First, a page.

Having knocked doors with hundreds of sales reps and witnessed thousands of door approaches, one of the most common mistakes sales reps make is not being conversational.
Interestingly enough, when talking with sales reps as they walk between doors, they can be perfectly conversational, humorous and engaging, however, when the homeowner comes to the door they get nervous, serious and reserved.
The best sales reps are able to have immediate and friendly conversations with potential customers.
So how can you become more conversational on the doors?
First, make sure to have a smile on your face when the homeowner answers the door. A smile will put you and the potential customer at ease.
Second, when ice-breaking, use humor. You don’t have to be a stand-up comedian to be funny. Find simple ways to get the people you are trying to sell to smile or laugh.
Third, don’t be afraid to apologize. Treat your potential customers with respect, remember, you’re an uninvited guest at their home. Never let a conversation become argumentative.
Sales reps who smile, use humor and show respect, will find it easier to be more conversational. Sales reps who have genuine conversations will find more enjoyment in the job which ultimately leads to more success.
Best of luck on the doors!
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Now that you’ve taken advantage of every free pizza meeting and you’ve been relentlessly screening phone calls from desperate recruiters, it’s about that time to decide which door-to-door sales company you’re going to work for this selling season.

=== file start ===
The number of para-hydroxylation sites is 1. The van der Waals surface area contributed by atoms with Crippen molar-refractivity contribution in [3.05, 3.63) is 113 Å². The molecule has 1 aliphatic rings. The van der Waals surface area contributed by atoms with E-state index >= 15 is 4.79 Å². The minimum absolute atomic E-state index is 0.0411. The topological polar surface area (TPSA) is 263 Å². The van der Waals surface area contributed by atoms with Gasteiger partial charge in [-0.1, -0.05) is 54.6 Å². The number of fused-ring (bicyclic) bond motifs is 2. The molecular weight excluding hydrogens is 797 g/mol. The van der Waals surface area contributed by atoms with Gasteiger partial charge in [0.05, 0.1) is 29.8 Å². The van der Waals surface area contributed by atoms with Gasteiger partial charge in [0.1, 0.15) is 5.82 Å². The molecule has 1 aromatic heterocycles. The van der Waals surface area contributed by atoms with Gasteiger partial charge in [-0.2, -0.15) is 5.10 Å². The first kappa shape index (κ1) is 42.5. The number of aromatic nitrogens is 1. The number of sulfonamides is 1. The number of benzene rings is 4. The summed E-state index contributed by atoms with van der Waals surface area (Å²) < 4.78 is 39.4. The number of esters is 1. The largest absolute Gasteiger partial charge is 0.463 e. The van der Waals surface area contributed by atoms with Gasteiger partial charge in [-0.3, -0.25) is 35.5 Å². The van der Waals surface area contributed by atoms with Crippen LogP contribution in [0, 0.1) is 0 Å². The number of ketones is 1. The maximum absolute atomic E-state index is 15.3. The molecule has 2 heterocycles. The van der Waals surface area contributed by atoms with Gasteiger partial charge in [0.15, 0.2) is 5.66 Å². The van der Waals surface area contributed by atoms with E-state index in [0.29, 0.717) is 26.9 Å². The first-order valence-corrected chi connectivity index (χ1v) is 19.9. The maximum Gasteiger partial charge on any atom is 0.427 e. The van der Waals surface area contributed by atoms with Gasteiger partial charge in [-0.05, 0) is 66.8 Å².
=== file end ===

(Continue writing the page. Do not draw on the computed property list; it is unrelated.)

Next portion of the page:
No doubt it’s an important decision and one that you should feel 100% confident in once it’s made. So, before pulling the trigger and signing your name to it, here are 2 pointers that will help you to make the best decision for you.
IS YOUR RECRUITER JUST A RECRUITER?
You should know the role your recruiter will play (if any) in your experience with the company after you sign on as a sales rep. Recruiters of door-to-door sales companies oftentimes have multiple roles within a company, yet sometimes they only assume the role as recruiter. Why is this important?
Recruiters who will be interacting with you post-signing by way of training and/or managing, will be vested in your success. Their goal isn’t just to recruit you, but to ensure you have an overall positive (and hopefully lucrative) experience.
On the other hand, if a recruiter’s role is simply to recruit and then pass off his/her recruits to trainers and managers, it’s common for these types of recruiters to exaggerate the door-to-door sales experience and sales rep earning potential. Recruiters whose only motivation is to sign sales reps will oftentimes oversell the opportunity.
Your recruiter should play a pivotal role in your entire door-to-door sales experience.
HOW AGGRESSIVE IS YOUR RECRUITER?
Aggressive recruiting tactics work, if they didn’t recruiters wouldn’t continue using them. However, something to keep in mind is the style of a recruiter is oftentimes directly correlated with the door-to-door selling style of the recruiter and possibly the company they represent.
If recruiters use high pressure, passive aggressive, or guilt tactics to get you to sign, it’s likely they use these same tactics while selling door to door. Thus, if a particular recruiting tactic makes you feel uncomfortable, that recruiter’s company may not be your best fit knowing that you’ll likely be trained to sell door to door in the same manner.